Earthenware plate with engraved transfer of scene from Harriet Beecher Stowe's Uncle Tom's Cabin- 'Little Eva Converting Topsy '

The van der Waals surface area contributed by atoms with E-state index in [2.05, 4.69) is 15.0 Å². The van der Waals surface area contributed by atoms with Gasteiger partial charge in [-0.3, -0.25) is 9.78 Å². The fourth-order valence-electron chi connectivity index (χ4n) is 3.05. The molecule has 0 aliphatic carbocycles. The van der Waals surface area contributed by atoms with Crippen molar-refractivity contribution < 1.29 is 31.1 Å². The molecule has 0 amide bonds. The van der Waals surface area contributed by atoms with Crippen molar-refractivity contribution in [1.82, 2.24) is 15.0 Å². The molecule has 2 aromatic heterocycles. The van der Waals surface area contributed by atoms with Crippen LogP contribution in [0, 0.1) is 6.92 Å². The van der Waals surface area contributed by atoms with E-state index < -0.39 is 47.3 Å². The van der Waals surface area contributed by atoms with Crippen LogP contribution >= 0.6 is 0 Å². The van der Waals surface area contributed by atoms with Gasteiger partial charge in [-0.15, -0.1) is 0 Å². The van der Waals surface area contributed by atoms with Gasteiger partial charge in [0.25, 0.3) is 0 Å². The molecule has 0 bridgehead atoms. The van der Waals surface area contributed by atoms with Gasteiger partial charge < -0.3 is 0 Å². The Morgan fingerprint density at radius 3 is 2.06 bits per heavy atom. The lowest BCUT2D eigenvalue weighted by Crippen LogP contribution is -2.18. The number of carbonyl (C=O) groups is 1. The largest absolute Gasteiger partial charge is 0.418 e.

This plate is part of a group of four glazed Earthenware plates with engraved transfers of scenes from Harriet Beecher Stowe's ‘Uncle Tom's Cabin’. Published in 1853, the novel was extremely popular throughout the nineteenth century. It inspired various spin-off series, and it is broadly known for its antislavery themes. Subsequently, a great deal of visual material culture has been produced that depicts key scenes from the novel, including this series of plates. Scenes are bordered in a floral garland pattern, circa 1855-65. This plate, titled ‘Little Eva Converting Topsy’, depicts a specific form of racism called assimilation. The plate depicts an exchange between Eva and Topsy (an enslaved girl), which is supposed to reflect the moment in the novel where Topsy assimilates and becomes a ‘good’ child so that she can be loved by Eva and Ophelia St. Clare who owns her. This moment in the novel reflects the ways in which Eva, despite her position in the novel as a true liberal, still views the world through a colonial gaze that demands Topsy conform to Western behaviours and values. Scenes on other plates include: Poor Boy 'They Have Sold You' but Your Mother Will Save You Yet; Poor Boy 'They Have Sold You' but Your Mother Will Save You Yet '; Tom and Eva: Your Little Child is Your Only True Democrat; Eva Wreathing Tom.